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Hydraulic crimping of 25mm 19 strand cables in flat crimp pins?

Discuss Hydraulic crimping of 25mm 19 strand cables in flat crimp pins? in the Electricians' Talk area at

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Evening chaps. What's the rules on this? I can't specifically see anything relative to the 19 stranded cables.

My boss says he won't crimp in consumer units, avoid it all costs, he rather strip a whole house down or add additional boxes than use a single crimp inside a CU. Fair play to him.

However on commercial jobs I've seen crimped solid core cables (mind you a gazillion solid strands) with mega amperage going through no probs.

So anyway, I tried it out on Doncaster Cables finest 25mm2 19 stranded tails cables, terminated via flat pin crimps using a hydraulic crimper, no gaps, I mean it literally looked like 19 strands became one lol...

I then shrinked the crimp, and then inserted the pin into a din module, worked a treat, very solid... please note, this was only done in a test unit and not at an actual job.

Question is, why is the boss and everyone else against this method of terminating in domestic installations?

...I'm still blossoming, but my mind tends to do too much critical thinking, which then leads to my mouth going rambo lol
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Isn’t this exactly the situation for why crimps were invented in the first place?

Has your boss looked at any link cables that come with new CU’s? (Usually between RCDs and neutral bars) some are solid copper, but others are a fine stranded flex with a crimp on each end.

The trick is the right crimp for the right cable type.
You don't normally need to use those type of crimps in a domestic CU, could you explain what application you want to use them for?

Those crimps are designed primarily as a way to connect an oversized cable to a screw or tunnel type terminal.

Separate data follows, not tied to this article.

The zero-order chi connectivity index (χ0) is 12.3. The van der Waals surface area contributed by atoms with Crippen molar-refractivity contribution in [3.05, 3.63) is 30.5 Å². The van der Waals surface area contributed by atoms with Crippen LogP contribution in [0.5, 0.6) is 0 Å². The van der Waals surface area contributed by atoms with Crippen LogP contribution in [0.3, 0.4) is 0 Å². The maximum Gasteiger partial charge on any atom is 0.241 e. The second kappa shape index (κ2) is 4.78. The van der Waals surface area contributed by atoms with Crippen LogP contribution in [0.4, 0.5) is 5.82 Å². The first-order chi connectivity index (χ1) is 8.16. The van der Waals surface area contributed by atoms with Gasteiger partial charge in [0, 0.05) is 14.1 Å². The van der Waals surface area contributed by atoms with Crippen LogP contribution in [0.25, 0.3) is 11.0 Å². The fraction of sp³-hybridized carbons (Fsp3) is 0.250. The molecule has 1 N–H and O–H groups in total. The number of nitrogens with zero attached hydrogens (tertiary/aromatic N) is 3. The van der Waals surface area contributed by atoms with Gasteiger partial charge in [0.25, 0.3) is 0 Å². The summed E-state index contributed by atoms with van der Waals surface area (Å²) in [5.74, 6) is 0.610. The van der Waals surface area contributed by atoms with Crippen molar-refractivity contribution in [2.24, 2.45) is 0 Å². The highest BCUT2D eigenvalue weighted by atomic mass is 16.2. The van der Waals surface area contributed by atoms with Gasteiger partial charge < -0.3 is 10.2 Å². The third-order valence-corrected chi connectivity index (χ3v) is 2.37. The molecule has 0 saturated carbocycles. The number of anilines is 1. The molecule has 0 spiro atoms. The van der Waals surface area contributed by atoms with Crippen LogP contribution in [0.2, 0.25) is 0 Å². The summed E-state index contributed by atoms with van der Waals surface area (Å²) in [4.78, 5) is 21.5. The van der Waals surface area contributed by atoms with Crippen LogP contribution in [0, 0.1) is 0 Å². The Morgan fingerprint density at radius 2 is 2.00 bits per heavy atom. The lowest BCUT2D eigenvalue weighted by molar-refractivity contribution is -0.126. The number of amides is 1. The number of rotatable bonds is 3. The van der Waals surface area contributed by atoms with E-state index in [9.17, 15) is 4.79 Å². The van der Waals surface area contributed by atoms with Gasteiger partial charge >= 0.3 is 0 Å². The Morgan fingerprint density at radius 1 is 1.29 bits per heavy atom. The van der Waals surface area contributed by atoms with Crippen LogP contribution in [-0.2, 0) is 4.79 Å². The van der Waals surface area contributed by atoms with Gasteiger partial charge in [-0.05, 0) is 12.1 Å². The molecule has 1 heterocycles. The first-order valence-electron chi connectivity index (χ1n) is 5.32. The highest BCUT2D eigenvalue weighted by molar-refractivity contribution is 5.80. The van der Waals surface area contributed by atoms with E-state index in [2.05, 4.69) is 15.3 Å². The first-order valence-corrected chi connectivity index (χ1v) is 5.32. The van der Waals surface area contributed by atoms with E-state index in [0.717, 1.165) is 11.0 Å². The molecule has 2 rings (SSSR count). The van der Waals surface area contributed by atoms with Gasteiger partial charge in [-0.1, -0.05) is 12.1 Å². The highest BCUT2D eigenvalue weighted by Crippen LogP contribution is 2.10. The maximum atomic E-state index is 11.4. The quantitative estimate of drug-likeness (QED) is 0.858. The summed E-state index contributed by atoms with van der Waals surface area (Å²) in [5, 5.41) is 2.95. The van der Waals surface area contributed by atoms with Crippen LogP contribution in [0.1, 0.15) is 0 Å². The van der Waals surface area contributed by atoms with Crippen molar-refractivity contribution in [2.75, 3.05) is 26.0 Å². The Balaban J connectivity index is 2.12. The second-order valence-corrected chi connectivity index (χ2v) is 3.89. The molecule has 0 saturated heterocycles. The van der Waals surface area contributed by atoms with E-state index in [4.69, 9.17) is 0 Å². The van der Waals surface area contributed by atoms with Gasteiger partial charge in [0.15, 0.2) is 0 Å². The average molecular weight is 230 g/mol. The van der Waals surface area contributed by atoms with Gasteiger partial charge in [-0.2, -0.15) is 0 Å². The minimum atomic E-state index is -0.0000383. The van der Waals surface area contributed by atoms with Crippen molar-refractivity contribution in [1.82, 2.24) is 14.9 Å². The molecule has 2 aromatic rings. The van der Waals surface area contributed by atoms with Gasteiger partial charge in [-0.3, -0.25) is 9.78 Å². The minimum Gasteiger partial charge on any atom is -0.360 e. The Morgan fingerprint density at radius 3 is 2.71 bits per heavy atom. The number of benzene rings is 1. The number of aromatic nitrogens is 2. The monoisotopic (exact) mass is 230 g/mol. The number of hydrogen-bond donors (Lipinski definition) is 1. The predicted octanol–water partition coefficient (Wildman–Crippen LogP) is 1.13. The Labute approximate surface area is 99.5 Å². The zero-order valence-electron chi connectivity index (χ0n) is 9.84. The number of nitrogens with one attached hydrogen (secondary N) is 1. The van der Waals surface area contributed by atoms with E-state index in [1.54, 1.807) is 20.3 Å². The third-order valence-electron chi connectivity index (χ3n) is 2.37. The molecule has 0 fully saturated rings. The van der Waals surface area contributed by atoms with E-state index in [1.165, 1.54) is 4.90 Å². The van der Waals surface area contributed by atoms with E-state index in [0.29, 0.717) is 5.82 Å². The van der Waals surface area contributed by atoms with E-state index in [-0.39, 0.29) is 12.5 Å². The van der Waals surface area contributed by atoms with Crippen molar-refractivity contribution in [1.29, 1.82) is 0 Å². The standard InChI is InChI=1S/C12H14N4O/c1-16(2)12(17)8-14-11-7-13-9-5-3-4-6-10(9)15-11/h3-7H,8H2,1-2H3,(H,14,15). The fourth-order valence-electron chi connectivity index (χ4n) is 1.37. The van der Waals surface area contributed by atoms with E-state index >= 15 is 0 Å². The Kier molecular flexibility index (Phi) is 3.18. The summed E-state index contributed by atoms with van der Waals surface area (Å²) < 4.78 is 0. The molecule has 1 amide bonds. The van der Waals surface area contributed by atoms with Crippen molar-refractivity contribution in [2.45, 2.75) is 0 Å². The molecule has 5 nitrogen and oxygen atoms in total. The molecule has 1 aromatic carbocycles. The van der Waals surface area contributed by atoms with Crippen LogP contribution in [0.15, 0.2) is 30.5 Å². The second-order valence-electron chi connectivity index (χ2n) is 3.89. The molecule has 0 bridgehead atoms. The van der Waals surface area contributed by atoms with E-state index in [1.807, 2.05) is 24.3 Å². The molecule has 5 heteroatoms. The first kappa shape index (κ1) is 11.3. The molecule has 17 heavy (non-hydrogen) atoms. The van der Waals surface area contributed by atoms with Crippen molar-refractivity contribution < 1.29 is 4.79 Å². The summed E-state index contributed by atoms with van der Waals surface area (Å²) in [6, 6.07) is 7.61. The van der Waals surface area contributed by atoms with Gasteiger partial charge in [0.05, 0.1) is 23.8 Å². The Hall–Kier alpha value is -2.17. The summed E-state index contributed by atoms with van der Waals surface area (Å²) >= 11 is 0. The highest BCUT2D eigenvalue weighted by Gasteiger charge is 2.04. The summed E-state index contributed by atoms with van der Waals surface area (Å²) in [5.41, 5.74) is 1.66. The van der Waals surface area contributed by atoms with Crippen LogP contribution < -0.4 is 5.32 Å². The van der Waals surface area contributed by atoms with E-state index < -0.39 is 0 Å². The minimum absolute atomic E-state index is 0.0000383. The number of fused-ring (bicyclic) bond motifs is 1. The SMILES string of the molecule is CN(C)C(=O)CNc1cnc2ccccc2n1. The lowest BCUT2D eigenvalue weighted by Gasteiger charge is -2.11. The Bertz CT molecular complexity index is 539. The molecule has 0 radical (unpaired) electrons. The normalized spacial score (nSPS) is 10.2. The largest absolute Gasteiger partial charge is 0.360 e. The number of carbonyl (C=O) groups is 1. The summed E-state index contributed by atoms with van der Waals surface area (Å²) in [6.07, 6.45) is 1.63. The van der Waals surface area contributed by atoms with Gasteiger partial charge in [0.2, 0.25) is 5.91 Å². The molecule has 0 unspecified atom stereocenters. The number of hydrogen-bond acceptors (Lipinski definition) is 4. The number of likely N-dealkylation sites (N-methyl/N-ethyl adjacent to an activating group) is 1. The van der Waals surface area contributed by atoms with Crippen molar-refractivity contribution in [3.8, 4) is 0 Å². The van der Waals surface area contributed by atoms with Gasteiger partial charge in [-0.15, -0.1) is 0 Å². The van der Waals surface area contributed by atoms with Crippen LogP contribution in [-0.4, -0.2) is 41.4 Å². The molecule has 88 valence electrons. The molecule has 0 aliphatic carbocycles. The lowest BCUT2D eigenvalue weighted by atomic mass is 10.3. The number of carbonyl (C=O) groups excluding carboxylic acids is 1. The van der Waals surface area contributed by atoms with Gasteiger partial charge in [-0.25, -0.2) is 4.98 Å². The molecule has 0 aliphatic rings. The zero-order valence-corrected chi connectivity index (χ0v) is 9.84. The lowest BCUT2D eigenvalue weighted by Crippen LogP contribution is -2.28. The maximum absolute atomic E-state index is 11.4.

19 strand tails are a coarse stranded cable so are suitable for direct connection to a screw terminal without the use of ferrules so no crimped connection is required if the terminal is suitable for the size of conductor.
This was more a test than anything.

Just because things aren't 'normally' done this way, doesn't mean it is a bad way, it is simply just 'another way' IMO.

Recently another sparky joined us in a larger job, not our choice, and that spark comes from Poland originally. The comments he made regarding us being stuck in the dark-ages drove my boss insane to the point he just stopped talking to him, didn't even bother debating/discussing. I discussed, and was blown away.

I'm open minded, without question the bottom line is always safety and reliability whilst meeting required functionality, if these are met then indeed there are always more ways than one to skin the proverbial cat.

But then again we're at the final stage constrained by the manufacturers of devices who strictly instruct what connections/termination types they permit, so yes even though another method may very well work, for compliance we have to adhere to manufacturer guidelines. However in many cases they don't go into that detail and tend to leave it open to sensible appropriate methods of compatible termination.
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A lot of sparks seem to work by tradition and know little about what's out there, much less have any interest in using it. Similarly a lot of sparks seem to rush into each new product that comes along, which isn't always ideal either. A common sense approach should be adopted and generally I find that newer tech is best used where it has proven reliability and reduces labour costs to increase profit and get you onto the next job more quickly.
This was more a test than anything.
A test of what?

Just because things aren't 'normally' done this way, doesn't mean it is a bad way, it is simply just 'another way' IMO.

Sometimes it is a worse way, sometimes it is a better way way, sometimes it is just another way.

In this case, which i assume is using 19 strand tails into a main switch, then adding an unnecessary crimp into the connection adds an extra point of potential failure.
Also those reducing pins don't necessary make as good a connection into the main switch terminals which are designed for coarse stranded cable.
Went into an MCCB, terminated very nicely thank you very much, however it was just me doing some training with crimping.

'introducing extra point of potential failure' - yes indeed. However, EVERY thing is a point of failure. From the screw threads in terminals, to even a run of cable failing due to some bizarre manufacturer defect. Not to mention the losses due to coatings on copper. I get the fight between corrosion vs conductivity is a never-ending battle, but in the ideal world we would have the least connections possible, and stick to pure copper all the way through at every termination etc.

To be fair, if life was about reducing the number of points of failure, well then, we should have probably remained in caves and never discovered fire, ever since then, every little step comes with a 'potential' point of failure.

Humour aside, yes I understand. Next week I get to do 120mm crimps, looking forward to it :)
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